“… tragedy is a given, but joy is a choice.

Romantic fiction thrived during the pandemic, and there were lots

of theories about why. People thought we were lonely. We needed es-

cape. We wanted some laughs.

All true.

But I think, more than that, it’s because love is a form of hope.

We all sense it deep down, I suspect- past the snark and the tough-

guy exteriors. Love is healing. It’s nourishing. It’s unapologetically optimistic. It’s the thing that leads us back to the light.

So I write stories about how love does that–about people healing

from hard things, and trying to connect, and working like hell to be-

come the best versions of themselves, despite it all. About the genuine

emotional courage it takes to love other people, and about the joy that

courage can offer us. I hope this story made you laugh. And swoon. I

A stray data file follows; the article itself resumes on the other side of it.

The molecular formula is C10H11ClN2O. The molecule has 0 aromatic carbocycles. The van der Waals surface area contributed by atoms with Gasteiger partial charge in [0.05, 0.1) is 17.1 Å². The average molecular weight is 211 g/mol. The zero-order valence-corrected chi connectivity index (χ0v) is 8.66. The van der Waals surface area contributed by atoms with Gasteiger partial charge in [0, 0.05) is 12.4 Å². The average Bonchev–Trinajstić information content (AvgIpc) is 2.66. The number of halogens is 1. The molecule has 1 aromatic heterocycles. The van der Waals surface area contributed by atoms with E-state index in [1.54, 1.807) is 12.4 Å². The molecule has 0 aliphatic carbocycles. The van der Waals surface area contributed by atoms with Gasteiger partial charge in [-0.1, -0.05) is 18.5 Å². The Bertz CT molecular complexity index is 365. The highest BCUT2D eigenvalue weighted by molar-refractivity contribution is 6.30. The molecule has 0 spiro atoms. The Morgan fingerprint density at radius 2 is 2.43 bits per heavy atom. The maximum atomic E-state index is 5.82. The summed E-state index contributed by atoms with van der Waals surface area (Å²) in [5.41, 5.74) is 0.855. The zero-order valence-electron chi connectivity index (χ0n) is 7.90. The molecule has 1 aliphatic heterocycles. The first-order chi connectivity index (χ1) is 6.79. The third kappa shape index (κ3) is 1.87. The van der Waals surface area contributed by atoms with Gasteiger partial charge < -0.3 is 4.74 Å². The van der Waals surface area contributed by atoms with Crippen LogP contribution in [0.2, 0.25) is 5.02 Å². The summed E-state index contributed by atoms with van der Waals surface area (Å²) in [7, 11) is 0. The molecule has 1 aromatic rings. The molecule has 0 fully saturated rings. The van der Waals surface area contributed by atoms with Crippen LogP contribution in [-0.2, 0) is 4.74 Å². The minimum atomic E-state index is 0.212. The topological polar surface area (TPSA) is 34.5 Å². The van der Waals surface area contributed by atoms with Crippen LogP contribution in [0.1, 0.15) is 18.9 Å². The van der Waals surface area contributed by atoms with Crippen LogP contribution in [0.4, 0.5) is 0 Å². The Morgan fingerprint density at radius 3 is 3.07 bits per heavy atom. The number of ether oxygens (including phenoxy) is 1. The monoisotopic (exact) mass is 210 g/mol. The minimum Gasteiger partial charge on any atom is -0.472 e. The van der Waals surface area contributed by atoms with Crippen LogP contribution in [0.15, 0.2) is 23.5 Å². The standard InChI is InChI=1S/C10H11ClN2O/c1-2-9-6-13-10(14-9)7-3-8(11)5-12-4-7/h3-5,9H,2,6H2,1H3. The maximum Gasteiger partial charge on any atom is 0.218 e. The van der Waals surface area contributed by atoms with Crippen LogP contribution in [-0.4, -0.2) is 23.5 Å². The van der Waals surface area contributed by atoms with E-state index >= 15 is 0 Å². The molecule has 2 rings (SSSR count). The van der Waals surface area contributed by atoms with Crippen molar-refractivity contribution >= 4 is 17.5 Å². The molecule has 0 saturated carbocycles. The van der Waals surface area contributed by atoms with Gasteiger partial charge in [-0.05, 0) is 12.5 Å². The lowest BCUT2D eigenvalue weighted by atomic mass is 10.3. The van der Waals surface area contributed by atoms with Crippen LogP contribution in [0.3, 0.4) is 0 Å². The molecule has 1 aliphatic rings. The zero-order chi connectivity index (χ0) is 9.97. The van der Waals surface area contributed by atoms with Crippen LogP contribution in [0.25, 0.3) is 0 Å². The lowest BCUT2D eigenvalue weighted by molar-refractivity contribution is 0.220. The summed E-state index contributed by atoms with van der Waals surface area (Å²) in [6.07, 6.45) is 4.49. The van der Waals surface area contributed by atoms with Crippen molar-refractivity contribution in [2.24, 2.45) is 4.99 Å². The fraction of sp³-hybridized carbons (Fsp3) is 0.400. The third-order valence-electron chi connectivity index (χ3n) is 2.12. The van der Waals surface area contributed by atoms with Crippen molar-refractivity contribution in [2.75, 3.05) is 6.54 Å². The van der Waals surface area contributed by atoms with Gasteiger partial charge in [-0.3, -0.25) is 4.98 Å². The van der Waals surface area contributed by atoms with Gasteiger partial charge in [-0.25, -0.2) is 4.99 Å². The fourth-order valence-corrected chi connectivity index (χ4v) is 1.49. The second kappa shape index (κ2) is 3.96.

hope it kept you up way too late reading and gave you that blissed-out,

longing-laden, tipsy feeling that all the best love stories create. I hope

it gave you something to think about, and maybe a new perspective. But

what I know for sure is that reading love stories is good for you. That

believing in love is believing in hope. And doing that-choosing in this

cynical world to be a person who does that–really is doing something” (Center, 2023).


Friend me on GoodReads!


Works Cited

Center, K. (2023). Author’s Note. In Hello Stranger. essay, Macmillan Publishers. 

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About the Contributor
Avary King
Avary King, Staff Reporter
Avary King is a junior studying Business Administration, with a concentration in management. She is the Treasurer of the FSU chapter of Future Business Leaders of America. She is a member of the National Honor Society of Leadership and Success. She currently works at a local small business, Short Story Brewing in Rivesville, WV. Avary loves scrapbooking, cardmaking, and any activity where she gets to be creative. Avary's favorite thing in the world is reading. You will never find her on campus without some kind of book. She also enjoys spending time with family and friends, camping, watching TV, and solving puzzles!